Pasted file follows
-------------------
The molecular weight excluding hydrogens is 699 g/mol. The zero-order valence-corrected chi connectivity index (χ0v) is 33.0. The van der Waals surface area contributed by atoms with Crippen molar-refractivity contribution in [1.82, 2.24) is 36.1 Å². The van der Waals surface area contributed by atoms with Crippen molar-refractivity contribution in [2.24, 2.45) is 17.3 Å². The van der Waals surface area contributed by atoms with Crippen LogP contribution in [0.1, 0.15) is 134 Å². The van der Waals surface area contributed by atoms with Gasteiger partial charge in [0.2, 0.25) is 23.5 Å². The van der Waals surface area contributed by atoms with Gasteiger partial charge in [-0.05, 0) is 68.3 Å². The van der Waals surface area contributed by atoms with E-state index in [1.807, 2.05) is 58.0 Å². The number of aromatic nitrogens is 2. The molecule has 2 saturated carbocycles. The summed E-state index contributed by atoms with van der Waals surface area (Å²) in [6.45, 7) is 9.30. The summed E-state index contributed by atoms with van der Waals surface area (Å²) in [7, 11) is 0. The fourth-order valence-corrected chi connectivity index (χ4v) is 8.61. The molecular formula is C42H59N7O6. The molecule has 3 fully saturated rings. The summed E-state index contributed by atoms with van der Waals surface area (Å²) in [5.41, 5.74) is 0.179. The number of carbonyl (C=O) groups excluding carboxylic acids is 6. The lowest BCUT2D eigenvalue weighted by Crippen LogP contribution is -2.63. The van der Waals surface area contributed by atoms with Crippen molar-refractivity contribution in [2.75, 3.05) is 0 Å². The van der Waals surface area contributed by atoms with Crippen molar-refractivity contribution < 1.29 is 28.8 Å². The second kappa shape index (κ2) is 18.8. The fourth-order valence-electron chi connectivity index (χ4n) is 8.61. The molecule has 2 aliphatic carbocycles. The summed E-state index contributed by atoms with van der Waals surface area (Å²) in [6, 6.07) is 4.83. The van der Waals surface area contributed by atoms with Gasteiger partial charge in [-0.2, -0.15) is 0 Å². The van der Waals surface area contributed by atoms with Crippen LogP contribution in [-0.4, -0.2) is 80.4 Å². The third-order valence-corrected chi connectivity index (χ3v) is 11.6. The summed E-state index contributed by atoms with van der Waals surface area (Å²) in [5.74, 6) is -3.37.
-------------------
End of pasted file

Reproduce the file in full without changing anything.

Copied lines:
The molecular weight excluding hydrogens is 699 g/mol. The zero-order valence-corrected chi connectivity index (χ0v) is 33.0. The van der Waals surface area contributed by atoms with Crippen molar-refractivity contribution in [1.82, 2.24) is 36.1 Å². The van der Waals surface area contributed by atoms with Crippen molar-refractivity contribution in [2.24, 2.45) is 17.3 Å². The van der Waals surface area contributed by atoms with Crippen LogP contribution in [0.1, 0.15) is 134 Å². The van der Waals surface area contributed by atoms with Gasteiger partial charge in [0.2, 0.25) is 23.5 Å². The van der Waals surface area contributed by atoms with Gasteiger partial charge in [-0.05, 0) is 68.3 Å². The van der Waals surface area contributed by atoms with E-state index in [1.807, 2.05) is 58.0 Å². The number of aromatic nitrogens is 2. The molecule has 2 saturated carbocycles. The summed E-state index contributed by atoms with van der Waals surface area (Å²) in [6.45, 7) is 9.30. The summed E-state index contributed by atoms with van der Waals surface area (Å²) in [7, 11) is 0. The fourth-order valence-corrected chi connectivity index (χ4v) is 8.61. The molecular formula is C42H59N7O6. The molecule has 3 fully saturated rings. The summed E-state index contributed by atoms with van der Waals surface area (Å²) in [5.41, 5.74) is 0.179. The number of carbonyl (C=O) groups excluding carboxylic acids is 6. The lowest BCUT2D eigenvalue weighted by Crippen LogP contribution is -2.63. The van der Waals surface area contributed by atoms with Crippen molar-refractivity contribution in [2.75, 3.05) is 0 Å². The van der Waals surface area contributed by atoms with Crippen molar-refractivity contribution < 1.29 is 28.8 Å². The second kappa shape index (κ2) is 18.8. The fourth-order valence-electron chi connectivity index (χ4n) is 8.61. The molecule has 2 aliphatic carbocycles. The summed E-state index contributed by atoms with van der Waals surface area (Å²) in [6, 6.07) is 4.83. The van der Waals surface area contributed by atoms with Gasteiger partial charge in [-0.2, -0.15) is 0 Å². The van der Waals surface area contributed by atoms with Crippen LogP contribution in [-0.4, -0.2) is 80.4 Å². The third-order valence-corrected chi connectivity index (χ3v) is 11.6. The summed E-state index contributed by atoms with van der Waals surface area (Å²) in [5.74, 6) is -3.37.